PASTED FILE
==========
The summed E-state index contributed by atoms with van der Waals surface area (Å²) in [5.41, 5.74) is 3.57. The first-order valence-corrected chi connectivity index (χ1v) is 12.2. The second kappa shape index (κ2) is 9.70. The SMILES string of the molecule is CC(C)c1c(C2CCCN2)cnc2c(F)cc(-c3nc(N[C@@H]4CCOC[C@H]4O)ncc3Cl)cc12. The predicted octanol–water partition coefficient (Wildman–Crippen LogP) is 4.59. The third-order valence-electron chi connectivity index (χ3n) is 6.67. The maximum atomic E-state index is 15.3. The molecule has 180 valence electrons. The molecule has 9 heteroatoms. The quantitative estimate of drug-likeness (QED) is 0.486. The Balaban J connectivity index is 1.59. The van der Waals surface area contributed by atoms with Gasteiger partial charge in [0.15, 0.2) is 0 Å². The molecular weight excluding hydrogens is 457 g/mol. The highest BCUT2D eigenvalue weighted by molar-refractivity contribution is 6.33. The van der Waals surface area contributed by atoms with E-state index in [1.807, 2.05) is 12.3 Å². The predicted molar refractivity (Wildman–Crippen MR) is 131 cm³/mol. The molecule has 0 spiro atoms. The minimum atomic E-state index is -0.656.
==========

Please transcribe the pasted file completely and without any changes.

The summed E-state index contributed by atoms with van der Waals surface area (Å²) in [5.41, 5.74) is 3.57. The first-order valence-corrected chi connectivity index (χ1v) is 12.2. The second kappa shape index (κ2) is 9.70. The SMILES string of the molecule is CC(C)c1c(C2CCCN2)cnc2c(F)cc(-c3nc(N[C@@H]4CCOC[C@H]4O)ncc3Cl)cc12. The predicted octanol–water partition coefficient (Wildman–Crippen LogP) is 4.59. The third-order valence-electron chi connectivity index (χ3n) is 6.67. The maximum atomic E-state index is 15.3. The molecule has 180 valence electrons. The molecule has 9 heteroatoms. The quantitative estimate of drug-likeness (QED) is 0.486. The Balaban J connectivity index is 1.59. The van der Waals surface area contributed by atoms with Gasteiger partial charge in [0.15, 0.2) is 0 Å². The molecular weight excluding hydrogens is 457 g/mol. The highest BCUT2D eigenvalue weighted by molar-refractivity contribution is 6.33. The van der Waals surface area contributed by atoms with E-state index in [1.807, 2.05) is 12.3 Å². The predicted molar refractivity (Wildman–Crippen MR) is 131 cm³/mol. The molecule has 0 spiro atoms. The minimum atomic E-state index is -0.656.